Grand Fenn-ale

Grand Fenn-ale

Now, the world may never know

Forrest Fenn died at his Santa Fe home on Monday of natural causes at the age of 90 – taking the secret location of his recently found treasure with him.

Although Fenn was a decorated fighter pilot in the Air Force, ran several art galleries and wrote numerous books, he will remain best known for the treasure hunt he launched in his 2010 memoir, The Thrill of the Chase.

Since then, hundreds of thousands of treasure hunters took to decoding the mysterious poem that held the key to the treasure’s location, with a few dying in pursuit. Earlier this year, he announced the chase was over. The chest, estimated to be worth between $1 million -$5 million, had been found by an East Coast man. Fenn and the finder refused to disclose its location.

Fenn lived a life of adventure and wanted others to experience adventures too, according to the Santa Fe New Mexican. He found the answer in what became the world’s largest modern-day treasure hunt. Fenn loaded a bronze chest with gold, jewelry and other valuables and hid it somewhere in the Rockies. By his count, 350,000 people went looking for the booty, primarily in New Mexico, Colorado, Arizona and Wyoming.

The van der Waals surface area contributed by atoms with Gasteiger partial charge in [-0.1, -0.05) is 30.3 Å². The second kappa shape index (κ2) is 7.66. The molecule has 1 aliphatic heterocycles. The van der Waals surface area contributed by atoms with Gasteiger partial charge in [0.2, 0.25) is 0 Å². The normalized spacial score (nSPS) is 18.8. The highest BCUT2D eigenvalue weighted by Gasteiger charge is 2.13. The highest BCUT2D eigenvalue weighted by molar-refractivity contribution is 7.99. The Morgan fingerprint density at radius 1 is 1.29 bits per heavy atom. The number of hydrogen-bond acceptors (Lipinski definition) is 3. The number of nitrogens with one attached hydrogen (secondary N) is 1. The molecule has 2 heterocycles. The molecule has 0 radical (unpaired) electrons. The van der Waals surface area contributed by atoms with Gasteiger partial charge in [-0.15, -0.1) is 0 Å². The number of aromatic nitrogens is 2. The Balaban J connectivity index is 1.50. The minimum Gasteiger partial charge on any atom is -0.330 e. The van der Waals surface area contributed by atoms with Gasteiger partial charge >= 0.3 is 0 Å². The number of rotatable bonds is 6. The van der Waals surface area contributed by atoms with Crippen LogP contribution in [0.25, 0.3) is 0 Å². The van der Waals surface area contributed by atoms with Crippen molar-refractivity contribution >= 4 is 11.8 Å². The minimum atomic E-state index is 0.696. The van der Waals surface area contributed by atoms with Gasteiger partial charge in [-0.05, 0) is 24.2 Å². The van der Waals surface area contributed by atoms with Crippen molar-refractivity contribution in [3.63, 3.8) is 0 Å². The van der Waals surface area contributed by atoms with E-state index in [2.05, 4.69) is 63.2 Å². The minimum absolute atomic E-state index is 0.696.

Fenn never identified the man who found the chest, only later divulging, under intense pressure, that it had been in Wyoming.

While the hunt generated excitement, it also came with a cost. Several people died while searching for the treasure. Many others got lost, prompting dangerous rescues. Some even spent all their savings on the fruitless search.

Fenn urged treasure seekers to take precautions – but he refused to call off the hunt.

The search for his treasure prompted a slew of TV shows, newspaper and magazine articles, and documentaries. The search also spawned an annual gathering at Santa Fe’s Hyde Memorial State Park known as “Fennboree.”

Fenn was a native of Temple, Texas, where his father was the principal at the school he attended. In his memoir, he related a lesson from seventh grade, when he called his Spanish teacher an “old bat” and told her his father also referred to her as an old bat. When his father learned what he had said to the teacher, the man told young Fenn, “What we’ve learned is that you should always tell the truth, but you should not always tell ALL of the truth.”

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